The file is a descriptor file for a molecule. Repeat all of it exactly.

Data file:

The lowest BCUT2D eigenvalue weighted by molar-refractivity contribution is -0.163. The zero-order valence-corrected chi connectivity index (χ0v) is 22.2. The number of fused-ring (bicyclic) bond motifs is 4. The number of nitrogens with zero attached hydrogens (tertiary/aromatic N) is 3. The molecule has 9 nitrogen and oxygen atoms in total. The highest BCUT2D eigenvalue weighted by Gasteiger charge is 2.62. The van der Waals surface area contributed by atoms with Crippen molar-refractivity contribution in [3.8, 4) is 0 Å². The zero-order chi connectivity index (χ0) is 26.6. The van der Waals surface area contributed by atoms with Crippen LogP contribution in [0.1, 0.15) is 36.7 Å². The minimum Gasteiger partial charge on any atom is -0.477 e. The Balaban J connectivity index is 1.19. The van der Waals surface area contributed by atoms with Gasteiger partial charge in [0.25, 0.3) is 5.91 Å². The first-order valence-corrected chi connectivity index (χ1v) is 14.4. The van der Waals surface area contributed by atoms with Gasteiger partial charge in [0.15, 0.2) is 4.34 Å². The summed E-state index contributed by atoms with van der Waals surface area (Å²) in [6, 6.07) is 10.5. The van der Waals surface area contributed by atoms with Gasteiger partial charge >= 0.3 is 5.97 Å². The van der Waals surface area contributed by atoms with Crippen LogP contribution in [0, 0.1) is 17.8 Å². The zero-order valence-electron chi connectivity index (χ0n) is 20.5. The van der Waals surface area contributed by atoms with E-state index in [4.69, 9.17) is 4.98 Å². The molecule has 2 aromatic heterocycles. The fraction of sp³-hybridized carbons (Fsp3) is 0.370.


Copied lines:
The lowest BCUT2D eigenvalue weighted by molar-refractivity contribution is -0.163. The zero-order valence-corrected chi connectivity index (χ0v) is 22.2. The number of fused-ring (bicyclic) bond motifs is 4. The number of nitrogens with zero attached hydrogens (tertiary/aromatic N) is 3. The molecule has 9 nitrogen and oxygen atoms in total. The highest BCUT2D eigenvalue weighted by Gasteiger charge is 2.62. The van der Waals surface area contributed by atoms with Crippen molar-refractivity contribution in [3.8, 4) is 0 Å². The zero-order chi connectivity index (χ0) is 26.6. The van der Waals surface area contributed by atoms with Crippen LogP contribution in [0.1, 0.15) is 36.7 Å². The minimum Gasteiger partial charge on any atom is -0.477 e. The Balaban J connectivity index is 1.19. The van der Waals surface area contributed by atoms with Gasteiger partial charge in [0.25, 0.3) is 5.91 Å². The first-order valence-corrected chi connectivity index (χ1v) is 14.4. The van der Waals surface area contributed by atoms with Gasteiger partial charge in [0.15, 0.2) is 4.34 Å². The summed E-state index contributed by atoms with van der Waals surface area (Å²) in [6, 6.07) is 10.5. The van der Waals surface area contributed by atoms with Gasteiger partial charge >= 0.3 is 5.97 Å². The van der Waals surface area contributed by atoms with Crippen LogP contribution in [0, 0.1) is 17.8 Å². The zero-order valence-electron chi connectivity index (χ0n) is 20.5. The van der Waals surface area contributed by atoms with E-state index in [4.69, 9.17) is 4.98 Å². The molecule has 2 aromatic heterocycles. The fraction of sp³-hybridized carbons (Fsp3) is 0.370.